Pianist Andrew Hill (1931 – 2007) began playing jazz as a teenager in Chicago, where he was encouraged by Earl Hines. As he came of age, Hill played with jazz legends Miles Davis and Charlie Parker. He may be known best for his classic Blue Note recordings in the 1960s, which extended the possibilities of bop and hard bop through complex tunes. On this 2005 Piano Jazz, Hill demonstrates his mastery of melody, rhythm and technique on his own “Nicodemus” before joining host McPartland for “A Nightingale Sang in Berkeley Square.”

Marcia Ball
Mary Bruton

Pianist, vocalist, and songwriter Marcia Ball brings together Texas blues with Louisiana flavors, melding boogie-woogie, zydeco, and Swamp Rock. Influenced by artists of the region, such as Janis Joplin, Ball first came to the blues as a child by listening to Etta James and learned the piano through a mix of formal and informal lessons. On this 1997 Piano Jazz, Ball demonstrates her unique sound with “Crawfishin’” and her original “That’s Enough of That.” McPartland joins for a dual-piano rendition of “Woke Up Screaming.”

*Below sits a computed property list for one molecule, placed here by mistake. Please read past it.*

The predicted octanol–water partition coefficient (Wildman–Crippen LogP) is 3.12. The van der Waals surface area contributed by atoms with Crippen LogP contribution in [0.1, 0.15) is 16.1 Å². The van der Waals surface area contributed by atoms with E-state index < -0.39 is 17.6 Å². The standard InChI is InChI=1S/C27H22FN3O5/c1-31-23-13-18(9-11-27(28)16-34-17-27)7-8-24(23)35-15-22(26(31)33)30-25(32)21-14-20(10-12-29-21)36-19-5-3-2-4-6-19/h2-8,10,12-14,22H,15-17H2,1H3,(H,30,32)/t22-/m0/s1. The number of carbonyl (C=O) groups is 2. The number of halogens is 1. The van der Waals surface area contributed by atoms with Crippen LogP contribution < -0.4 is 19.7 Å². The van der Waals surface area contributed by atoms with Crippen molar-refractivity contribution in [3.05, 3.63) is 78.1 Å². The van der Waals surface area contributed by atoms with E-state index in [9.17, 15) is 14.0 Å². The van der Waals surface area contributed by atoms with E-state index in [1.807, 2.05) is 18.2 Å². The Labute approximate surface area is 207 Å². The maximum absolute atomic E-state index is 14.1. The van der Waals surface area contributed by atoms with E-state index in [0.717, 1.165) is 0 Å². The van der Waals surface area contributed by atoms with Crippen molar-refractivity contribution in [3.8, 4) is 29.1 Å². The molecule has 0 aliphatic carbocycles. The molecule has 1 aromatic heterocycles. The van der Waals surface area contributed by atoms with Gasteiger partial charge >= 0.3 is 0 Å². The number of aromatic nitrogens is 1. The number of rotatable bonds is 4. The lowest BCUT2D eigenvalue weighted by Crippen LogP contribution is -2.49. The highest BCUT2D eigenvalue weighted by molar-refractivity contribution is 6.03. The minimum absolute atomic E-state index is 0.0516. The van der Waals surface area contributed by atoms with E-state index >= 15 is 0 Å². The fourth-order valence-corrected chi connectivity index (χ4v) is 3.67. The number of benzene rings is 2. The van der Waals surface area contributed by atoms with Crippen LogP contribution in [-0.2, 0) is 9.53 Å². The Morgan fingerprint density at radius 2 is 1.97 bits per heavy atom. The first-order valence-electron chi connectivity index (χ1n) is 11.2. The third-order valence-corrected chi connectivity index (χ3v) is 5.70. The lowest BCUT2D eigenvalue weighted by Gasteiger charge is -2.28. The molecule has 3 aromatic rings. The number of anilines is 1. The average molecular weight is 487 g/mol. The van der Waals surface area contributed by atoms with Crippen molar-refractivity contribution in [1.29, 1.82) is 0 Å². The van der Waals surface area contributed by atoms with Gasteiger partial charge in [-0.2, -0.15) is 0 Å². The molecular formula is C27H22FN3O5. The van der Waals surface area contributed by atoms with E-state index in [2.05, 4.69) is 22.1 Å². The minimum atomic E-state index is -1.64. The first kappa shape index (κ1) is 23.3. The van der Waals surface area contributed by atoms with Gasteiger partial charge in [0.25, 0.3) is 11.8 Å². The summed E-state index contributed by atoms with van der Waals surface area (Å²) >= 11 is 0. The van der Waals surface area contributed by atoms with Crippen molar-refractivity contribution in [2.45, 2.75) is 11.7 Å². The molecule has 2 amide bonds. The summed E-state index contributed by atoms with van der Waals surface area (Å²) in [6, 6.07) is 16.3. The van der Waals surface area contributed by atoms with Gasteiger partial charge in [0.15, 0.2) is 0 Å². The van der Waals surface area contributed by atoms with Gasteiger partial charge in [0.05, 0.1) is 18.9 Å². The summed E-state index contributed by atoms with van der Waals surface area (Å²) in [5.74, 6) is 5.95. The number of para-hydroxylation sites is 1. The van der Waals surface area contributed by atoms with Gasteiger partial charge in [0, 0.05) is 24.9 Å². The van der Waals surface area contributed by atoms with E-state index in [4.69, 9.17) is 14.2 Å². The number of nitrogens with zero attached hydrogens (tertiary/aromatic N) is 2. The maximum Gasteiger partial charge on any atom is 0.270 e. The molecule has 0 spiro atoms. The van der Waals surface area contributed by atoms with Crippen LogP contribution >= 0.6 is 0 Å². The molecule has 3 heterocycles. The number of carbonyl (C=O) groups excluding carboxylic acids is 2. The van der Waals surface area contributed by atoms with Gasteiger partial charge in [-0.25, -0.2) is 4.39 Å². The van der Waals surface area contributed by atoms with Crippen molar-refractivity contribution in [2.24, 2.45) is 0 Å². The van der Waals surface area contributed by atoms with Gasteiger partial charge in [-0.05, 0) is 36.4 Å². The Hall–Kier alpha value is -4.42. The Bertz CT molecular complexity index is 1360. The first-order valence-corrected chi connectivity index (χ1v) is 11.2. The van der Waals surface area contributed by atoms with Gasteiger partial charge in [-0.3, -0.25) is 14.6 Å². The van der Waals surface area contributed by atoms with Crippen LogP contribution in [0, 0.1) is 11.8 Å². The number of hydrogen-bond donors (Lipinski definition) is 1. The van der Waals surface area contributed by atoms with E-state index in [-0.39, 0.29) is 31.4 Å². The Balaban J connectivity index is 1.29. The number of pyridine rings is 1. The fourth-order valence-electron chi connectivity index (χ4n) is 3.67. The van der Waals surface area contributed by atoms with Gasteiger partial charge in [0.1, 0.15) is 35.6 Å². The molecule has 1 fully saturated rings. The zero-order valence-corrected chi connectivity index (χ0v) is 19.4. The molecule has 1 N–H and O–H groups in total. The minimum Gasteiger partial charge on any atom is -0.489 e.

http://sepf.music.sc.edu/

Entering its sixteenth year, the Southeastern Piano Festival will once again bring rising talents and seasoned performers alike to the University of South Carolina School of Music and other venues around the city of Columbia. The festival, which takes place from June 17th-23rd, is comprised of a series of performances, learning opportunities, a community outreach event, piano competition, and winners’ recital.

Geri Allen
Rob Davidson